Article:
Leslie Gulch
Leslie Gulch

Essential items for every hike

 I wrote this article after spending an unexpected 18 hours lost in the Owyhee’s several years ago. I had walked away from hunting camp with nothing but a 16oz bottle of water, a shotgun, three .20 gauge shells and a dog. I had a lot of time to think about what items I wished I had carried with me. While this list might not meet the Bear Grylls Man Vs. Wild approval list – it works for me. Unlike Grylls, I do not have the luxury of a cameraman following my every move, “just in case.”

There have probably been as many articles written on what essential items to take hiking or backpacking as there are people who hike.  Some of the same items will appear on different lists time and again; each hiker having their own preferences and unique methods of performing a particular task.

Much of the gear a person takes hiking will be determined by factors such as the terrain, the time of year and the duration of the hike, as well as the physical abilities of the hiker. Depending on any one of these factors, the list can easily turn into a top ten or top twenty essential items.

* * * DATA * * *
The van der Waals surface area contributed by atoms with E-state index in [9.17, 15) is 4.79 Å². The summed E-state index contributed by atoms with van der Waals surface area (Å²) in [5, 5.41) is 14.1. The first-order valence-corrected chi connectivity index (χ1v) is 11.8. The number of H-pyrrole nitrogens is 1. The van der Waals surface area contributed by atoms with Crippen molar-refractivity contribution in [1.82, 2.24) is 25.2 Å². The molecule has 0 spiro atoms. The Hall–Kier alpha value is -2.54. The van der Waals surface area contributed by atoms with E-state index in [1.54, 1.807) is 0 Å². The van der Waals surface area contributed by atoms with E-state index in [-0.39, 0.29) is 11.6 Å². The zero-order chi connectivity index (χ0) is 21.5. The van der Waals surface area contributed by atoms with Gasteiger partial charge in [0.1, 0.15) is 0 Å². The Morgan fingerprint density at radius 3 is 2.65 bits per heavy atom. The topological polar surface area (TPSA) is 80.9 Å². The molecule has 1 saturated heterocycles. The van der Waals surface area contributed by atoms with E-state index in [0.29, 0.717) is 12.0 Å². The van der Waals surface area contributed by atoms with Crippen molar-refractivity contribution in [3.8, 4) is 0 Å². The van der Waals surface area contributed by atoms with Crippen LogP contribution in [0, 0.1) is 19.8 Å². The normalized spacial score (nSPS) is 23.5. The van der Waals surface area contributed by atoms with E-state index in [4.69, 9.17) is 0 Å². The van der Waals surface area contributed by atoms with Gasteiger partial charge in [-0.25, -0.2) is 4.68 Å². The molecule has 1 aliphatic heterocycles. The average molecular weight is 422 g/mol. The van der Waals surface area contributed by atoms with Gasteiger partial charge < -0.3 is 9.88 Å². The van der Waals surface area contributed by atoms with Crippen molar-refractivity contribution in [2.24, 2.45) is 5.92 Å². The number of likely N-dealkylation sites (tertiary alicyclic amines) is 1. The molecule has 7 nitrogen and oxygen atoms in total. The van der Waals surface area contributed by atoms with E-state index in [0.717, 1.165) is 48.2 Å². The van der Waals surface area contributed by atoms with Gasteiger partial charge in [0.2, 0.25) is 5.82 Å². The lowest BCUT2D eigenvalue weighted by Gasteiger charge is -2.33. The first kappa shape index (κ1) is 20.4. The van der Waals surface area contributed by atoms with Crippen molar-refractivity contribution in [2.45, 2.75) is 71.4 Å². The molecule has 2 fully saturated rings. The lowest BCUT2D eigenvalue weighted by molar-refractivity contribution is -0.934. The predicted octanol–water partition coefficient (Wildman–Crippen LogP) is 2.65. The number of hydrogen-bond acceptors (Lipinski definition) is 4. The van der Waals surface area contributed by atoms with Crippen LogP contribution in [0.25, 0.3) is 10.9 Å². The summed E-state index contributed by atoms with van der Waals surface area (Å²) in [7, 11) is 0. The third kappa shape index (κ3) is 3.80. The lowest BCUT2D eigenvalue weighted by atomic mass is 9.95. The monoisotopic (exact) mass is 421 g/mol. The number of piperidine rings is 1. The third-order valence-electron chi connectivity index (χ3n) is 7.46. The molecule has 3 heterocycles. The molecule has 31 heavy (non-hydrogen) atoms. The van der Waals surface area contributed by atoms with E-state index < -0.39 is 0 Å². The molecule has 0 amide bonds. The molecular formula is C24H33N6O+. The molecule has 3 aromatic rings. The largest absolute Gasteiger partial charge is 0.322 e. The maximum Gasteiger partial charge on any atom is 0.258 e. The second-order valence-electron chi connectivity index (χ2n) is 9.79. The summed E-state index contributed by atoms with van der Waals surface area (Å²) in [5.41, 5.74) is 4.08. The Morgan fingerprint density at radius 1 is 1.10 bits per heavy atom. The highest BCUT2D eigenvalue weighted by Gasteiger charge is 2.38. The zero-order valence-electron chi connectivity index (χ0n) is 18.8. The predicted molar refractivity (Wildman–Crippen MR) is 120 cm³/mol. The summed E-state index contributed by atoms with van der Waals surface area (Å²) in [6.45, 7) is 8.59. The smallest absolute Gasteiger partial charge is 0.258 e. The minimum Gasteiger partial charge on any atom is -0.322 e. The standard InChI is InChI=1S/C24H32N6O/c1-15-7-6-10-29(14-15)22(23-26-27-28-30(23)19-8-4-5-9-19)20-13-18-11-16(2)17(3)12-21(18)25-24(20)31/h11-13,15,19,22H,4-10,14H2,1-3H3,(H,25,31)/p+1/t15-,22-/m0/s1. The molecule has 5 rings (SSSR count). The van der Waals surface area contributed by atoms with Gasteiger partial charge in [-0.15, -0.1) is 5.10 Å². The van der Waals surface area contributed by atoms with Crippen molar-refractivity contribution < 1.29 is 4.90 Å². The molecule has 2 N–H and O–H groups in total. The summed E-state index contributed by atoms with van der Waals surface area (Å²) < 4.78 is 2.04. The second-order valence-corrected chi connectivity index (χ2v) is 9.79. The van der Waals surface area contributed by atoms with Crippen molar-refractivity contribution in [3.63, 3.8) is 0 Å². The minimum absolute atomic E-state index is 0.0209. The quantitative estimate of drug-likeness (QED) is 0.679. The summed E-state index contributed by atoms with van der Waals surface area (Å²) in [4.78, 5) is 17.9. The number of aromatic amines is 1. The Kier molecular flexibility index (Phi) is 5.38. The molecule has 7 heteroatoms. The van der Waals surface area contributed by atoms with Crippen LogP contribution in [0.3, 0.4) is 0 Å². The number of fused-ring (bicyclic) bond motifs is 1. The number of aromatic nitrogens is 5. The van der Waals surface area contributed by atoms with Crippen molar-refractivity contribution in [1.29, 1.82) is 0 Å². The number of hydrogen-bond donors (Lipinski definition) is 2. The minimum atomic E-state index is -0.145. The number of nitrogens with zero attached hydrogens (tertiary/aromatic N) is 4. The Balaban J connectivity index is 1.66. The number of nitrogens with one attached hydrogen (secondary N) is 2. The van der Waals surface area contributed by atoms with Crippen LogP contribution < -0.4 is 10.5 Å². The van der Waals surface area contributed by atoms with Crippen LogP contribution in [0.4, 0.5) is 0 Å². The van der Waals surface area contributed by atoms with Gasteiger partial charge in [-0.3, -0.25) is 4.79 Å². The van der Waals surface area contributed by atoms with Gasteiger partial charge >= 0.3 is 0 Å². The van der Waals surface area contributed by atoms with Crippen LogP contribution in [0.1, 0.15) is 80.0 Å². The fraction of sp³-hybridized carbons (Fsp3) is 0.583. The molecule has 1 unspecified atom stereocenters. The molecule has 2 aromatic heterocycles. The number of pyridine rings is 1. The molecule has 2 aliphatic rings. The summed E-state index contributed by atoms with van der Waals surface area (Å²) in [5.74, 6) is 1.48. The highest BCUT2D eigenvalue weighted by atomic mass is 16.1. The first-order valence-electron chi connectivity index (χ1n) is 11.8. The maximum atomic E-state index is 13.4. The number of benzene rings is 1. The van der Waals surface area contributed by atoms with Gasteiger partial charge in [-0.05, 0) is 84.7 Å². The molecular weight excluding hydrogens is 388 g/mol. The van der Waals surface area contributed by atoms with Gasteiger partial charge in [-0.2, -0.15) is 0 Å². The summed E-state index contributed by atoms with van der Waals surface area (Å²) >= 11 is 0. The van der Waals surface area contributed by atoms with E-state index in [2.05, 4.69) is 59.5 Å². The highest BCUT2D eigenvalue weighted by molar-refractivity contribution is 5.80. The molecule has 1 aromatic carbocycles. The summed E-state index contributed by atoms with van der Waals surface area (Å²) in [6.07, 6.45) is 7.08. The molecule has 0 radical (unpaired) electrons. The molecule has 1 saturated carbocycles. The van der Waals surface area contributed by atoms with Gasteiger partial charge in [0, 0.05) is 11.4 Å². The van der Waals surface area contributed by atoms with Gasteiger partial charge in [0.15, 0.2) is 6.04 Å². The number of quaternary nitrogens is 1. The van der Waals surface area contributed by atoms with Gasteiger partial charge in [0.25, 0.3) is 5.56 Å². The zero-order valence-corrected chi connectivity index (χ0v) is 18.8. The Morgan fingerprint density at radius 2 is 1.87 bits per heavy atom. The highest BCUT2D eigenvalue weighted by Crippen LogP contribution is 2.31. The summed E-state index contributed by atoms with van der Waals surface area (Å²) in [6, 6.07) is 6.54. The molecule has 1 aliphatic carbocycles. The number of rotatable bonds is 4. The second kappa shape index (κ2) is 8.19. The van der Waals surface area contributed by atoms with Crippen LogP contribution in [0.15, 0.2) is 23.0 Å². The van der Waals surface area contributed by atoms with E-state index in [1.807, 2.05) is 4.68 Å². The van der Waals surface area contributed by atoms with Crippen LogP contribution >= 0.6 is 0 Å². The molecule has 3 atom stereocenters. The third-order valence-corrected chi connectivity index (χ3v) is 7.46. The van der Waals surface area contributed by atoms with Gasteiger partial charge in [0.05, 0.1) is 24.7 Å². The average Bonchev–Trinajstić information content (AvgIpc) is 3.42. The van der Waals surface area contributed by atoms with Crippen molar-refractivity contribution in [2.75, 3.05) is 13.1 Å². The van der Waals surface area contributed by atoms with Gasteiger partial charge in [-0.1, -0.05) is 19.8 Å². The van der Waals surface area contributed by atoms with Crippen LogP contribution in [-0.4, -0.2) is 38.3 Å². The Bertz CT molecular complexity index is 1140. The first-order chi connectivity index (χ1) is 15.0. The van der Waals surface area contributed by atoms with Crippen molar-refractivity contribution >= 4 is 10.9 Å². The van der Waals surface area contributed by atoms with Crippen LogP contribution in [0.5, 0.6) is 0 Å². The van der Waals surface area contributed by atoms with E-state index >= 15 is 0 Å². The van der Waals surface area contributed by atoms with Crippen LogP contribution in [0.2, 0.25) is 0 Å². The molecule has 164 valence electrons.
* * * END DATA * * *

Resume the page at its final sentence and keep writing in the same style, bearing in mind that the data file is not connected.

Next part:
Whether day hiking or planning a multi-day trip into the backcountry, there are a few basic items the prepared hiker should carry with them regardless of where or how long they plan to be out. This is by no means a comprehensive list.  Think of the following items as the American Express of hiking and never leave home without them.

The knife: Knives come in many shapes and sizes from pocket knives to gadget-packed multi-tool knives to more sophisticated survival knives. Which one you carry is a matter of preference. Obviously, the multi-tool and survival knives offer more features and options, but a good sharp folding knife that fits securely in your pocked can be an invaluable tool. A knife can be used to clean fish or other game, shave tinder for a fire, manufacture spears for hunting and protection, cut strips of cloth for bandages and remove arrowheads embedded in your thigh after a day on the prairie fighting Apache. Perhaps it is unlikely you will need the latter, but it did get your attention, didn’t it?